Sony Bravia KDL-52XBR4 LCD HDTV
At a Glance
Sony Bravia KDL-52XBR4
Sony's premium TV earns a stellar score for high-definition performance and also gets points for design.
The Sony Bravia KDL-52XBR4 HDTV has a distinctive and attractive cabinet design to match its strong performance. This 52-inch LCD set posted the highest overall image-quality score in its size category.
The HDTV yielded satisfying detail in various scenes with natural, vibrant colors. In a scene from The George Lopez Show, the different TV characters' skin tones looked natural. High-definition movies offered sturdy, finely balanced colors. It showed incredible detail in close-ups of two participants in a talk show. Their hair and facial features, including one man's stubble, were sharply defined without any shimmer. In PC World's lab tests, the set delivered unrivaled brightness and contrast quality, including easily discernible detail in dark areas of a movie segment from Lord of the Rings: Return of the King.
The KDL-52XBR4's price ($3500) is average for its size category. Its black bezel is a little wider than the norm (compare, for example, the bezel on the Mitsubishi LT-52244), especially on the left and right sides, and it's surrounded by a glass frame with a metal border for a unique and pleasing "floating glass" effect. Colorful replacement bezels are available for about $350 each.
The on-screen display (OSD) menu will be familiar to anyone who owns a PlayStation 3 or PlayStation Portable game console. You use smoothly sliding animated icons to navigate myriad options for adjusting the TV's settings. The White Balance section of the OSD lets you control the color temperature of the TV--RGB gain for bright scenes and RGB bias (black level) for darker scenes--at a granular level. If you don't have the time or tools to perform advanced calibration, Sony's preset for color temperature options (Cool, Neutral, and Warm) and for brightness (such as Cinema and Vivid), are good settings for everyday viewing.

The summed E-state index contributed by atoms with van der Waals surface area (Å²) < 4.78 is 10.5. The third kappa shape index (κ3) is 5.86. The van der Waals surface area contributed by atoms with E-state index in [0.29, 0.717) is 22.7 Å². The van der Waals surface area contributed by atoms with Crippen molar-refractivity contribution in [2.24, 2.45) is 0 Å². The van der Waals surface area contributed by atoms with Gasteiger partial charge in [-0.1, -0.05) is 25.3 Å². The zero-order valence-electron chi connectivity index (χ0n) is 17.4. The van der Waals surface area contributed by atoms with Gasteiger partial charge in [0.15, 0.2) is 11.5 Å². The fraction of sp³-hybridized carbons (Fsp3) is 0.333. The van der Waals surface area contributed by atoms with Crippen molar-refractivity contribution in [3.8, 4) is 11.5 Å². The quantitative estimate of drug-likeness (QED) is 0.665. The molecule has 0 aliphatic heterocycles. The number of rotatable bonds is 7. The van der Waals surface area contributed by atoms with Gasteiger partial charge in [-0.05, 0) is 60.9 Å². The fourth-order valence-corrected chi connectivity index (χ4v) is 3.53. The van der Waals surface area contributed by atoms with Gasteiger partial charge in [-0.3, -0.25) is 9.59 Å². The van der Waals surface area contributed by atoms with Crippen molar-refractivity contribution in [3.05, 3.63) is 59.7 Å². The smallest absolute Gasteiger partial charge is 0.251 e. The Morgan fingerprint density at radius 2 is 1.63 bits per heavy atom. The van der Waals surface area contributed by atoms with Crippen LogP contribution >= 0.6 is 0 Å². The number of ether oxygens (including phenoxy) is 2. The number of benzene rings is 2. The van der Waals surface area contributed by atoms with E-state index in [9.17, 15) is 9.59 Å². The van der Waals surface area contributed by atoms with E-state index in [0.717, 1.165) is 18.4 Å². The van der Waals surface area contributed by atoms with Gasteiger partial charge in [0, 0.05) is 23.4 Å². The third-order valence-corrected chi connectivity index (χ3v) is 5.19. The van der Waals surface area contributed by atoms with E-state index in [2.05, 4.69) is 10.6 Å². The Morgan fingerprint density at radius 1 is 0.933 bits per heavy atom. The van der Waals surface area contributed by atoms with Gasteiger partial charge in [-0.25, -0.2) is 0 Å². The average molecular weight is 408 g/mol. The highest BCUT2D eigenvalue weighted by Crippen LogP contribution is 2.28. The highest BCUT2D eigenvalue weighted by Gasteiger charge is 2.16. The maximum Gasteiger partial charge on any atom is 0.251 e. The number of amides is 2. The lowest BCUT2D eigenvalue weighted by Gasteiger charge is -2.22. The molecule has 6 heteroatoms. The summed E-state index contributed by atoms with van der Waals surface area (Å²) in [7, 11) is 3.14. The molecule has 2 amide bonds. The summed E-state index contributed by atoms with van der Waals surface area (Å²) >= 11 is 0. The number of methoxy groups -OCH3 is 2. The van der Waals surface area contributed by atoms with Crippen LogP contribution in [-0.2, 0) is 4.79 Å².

The KDL-52XBR4's picture-by-picture setting places two sources side by side on the large screen. You can resize the two frames on the fly by pushing the left and right arrows on the remote control. However, picture-in-picture works only when the main window source is a PC--that is, when something is connected to the VGA port or to one of the HDMI ports in PC Timing mode. The second window is always a TV source (over-the-air channels or cable).
The Sony HDTV's backlit remote lets you nimbly navigate through different settings menus. The remote can use programmable codes found in the manual to control a DVD player or other source.
Built-in speakers on the TV provided rich, full sound. A Blu-ray version of Phantom of the Opera had a good range of sounds, from background crowd noises to the main singers.
The Sony Bravia KDL-52XBR4 will satisfy videophiles with its natural-looking colors and fine detail reproduction. Fashion-conscious buyers will also like its striking design and replaceable bezel. But less-expensive sets such as the Samsung FP-T5084 and the Vizio GV52LF offer better value.